Building a working wardrobe is an ongoing task that can be made easy through planning and organisation. When you decide you are ready to add more pieces to your wardrobe look at it as an investment in yourself. As a rule of thumb, each item you buy should match three other pieces in your wardrobe; they should also be well-constructed, easy to launder, and in a classic style.
What do your clothes say?
Is it true that clothes make the man or woman? Do people form an opinion about us based on the way we dress? I think so. Does that mean we should avoid any sense of individuality in the workplace? Of course not. But, some types of clothing are inappropriate for certain work environments. In addition, some work environments have a dress code that all who work there must follow. Sometimes you won't find these dress codes in writing; but, if you look around you'll find that all employees are dressed in a similar way.
- Choose styles that are comfortable - that do not itch or restrict movement
- All skirts should fall slightly above or below the knee for a most flattering look.
- Avoid fashion fads and do not wear flashy or noisy jewellery
- Always wear hose, or socks [for men]
- Wear closed shoes that have moderate heel height - nothing too high
- Avoid sleeveless tops and plunging necklines
- Keep fragrances to a minimum
- A full-length mirror is a must — always check the finished look before you leave home.
Looking Good at Work
You need to have a reasonable selection of everyday wear so that getting ready for work is not a struggle. Below are some tips for successfully and inexpensively building a working wardrobe from scratch - for both men and women:
- A working wardrobe should consist of the type of clothing appropriate for the kind of workplace you work at. Clean, unwrinkled professional attire is a must for the office or retail setting. If you work outdoors, or in a shop setting, your "work clothes" may or may not be more casual, depending upon an employer's expectations. If you are unsure, ask your supervisor or a trustworthy co-worker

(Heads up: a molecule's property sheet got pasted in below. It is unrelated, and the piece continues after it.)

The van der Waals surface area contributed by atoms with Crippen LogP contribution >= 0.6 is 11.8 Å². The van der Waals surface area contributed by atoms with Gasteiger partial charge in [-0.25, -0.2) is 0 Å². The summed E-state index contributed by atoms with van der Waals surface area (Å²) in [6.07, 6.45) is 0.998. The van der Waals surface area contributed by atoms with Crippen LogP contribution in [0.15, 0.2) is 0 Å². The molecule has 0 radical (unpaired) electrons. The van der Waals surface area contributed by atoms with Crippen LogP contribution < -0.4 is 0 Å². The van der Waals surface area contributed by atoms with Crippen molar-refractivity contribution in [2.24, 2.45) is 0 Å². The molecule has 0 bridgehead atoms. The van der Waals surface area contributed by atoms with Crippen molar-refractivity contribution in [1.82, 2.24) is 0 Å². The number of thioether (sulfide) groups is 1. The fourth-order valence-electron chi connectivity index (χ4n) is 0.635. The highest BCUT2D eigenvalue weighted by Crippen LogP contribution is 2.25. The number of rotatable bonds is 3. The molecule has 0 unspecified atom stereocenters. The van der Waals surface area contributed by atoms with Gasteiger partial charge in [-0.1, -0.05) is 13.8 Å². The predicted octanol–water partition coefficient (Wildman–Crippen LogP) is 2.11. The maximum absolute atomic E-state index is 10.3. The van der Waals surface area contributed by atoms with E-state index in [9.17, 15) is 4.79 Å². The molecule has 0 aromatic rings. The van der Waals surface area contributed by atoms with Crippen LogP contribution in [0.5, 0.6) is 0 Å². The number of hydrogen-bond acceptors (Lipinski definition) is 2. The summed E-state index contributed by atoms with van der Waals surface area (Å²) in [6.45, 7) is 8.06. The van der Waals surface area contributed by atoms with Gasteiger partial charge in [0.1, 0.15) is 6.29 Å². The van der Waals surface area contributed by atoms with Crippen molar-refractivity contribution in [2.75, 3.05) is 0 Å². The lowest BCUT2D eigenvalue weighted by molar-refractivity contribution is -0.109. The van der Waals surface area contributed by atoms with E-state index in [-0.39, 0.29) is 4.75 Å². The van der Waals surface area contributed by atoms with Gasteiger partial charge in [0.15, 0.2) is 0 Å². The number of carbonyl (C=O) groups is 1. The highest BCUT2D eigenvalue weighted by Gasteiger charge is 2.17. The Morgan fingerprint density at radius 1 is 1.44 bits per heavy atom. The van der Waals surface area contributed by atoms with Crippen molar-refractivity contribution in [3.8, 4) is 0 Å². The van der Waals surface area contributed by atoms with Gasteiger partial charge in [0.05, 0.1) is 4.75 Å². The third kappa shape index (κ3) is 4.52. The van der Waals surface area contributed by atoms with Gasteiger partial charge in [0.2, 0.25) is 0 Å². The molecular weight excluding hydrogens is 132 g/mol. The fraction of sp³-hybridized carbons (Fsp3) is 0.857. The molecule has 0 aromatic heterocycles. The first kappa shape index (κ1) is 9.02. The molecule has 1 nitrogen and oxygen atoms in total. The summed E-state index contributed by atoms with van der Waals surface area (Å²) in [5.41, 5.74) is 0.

- It need not cost a fortune to build a working wardrobe. If you are on a limited budget, a second hand clothing store is a great place to start for both men and women. Do some experimenting, locate some favourite shops that seem to have the kinds of clothing you like, and be prepared to spend some time making your choices
- When beginning to build a professional wardrobe, keep your outfits simple to begin with. Shop first for a few solid colour basics that match well, and build around them. Add accessories and print items as a second step; they can add sparkle to your overall look, but aren't the foundation of your wardrobe
- Co-ordinate your selections. We may hear people talk about "well-co-ordinated outfits," but what does this really mean? It means that every time you add an item to your closet, think about how it ties in with your wardrobe as a whole, as well as an individual outfit. Buy things that go together so you can mix and match to create more outfits. That way you will avoid wasting money on items that you don't end up wearing
- Choose items that you enjoy wearing, that also fit in with the workplace. You need to feel comfortable in your clothing, and with your look.
- Team CW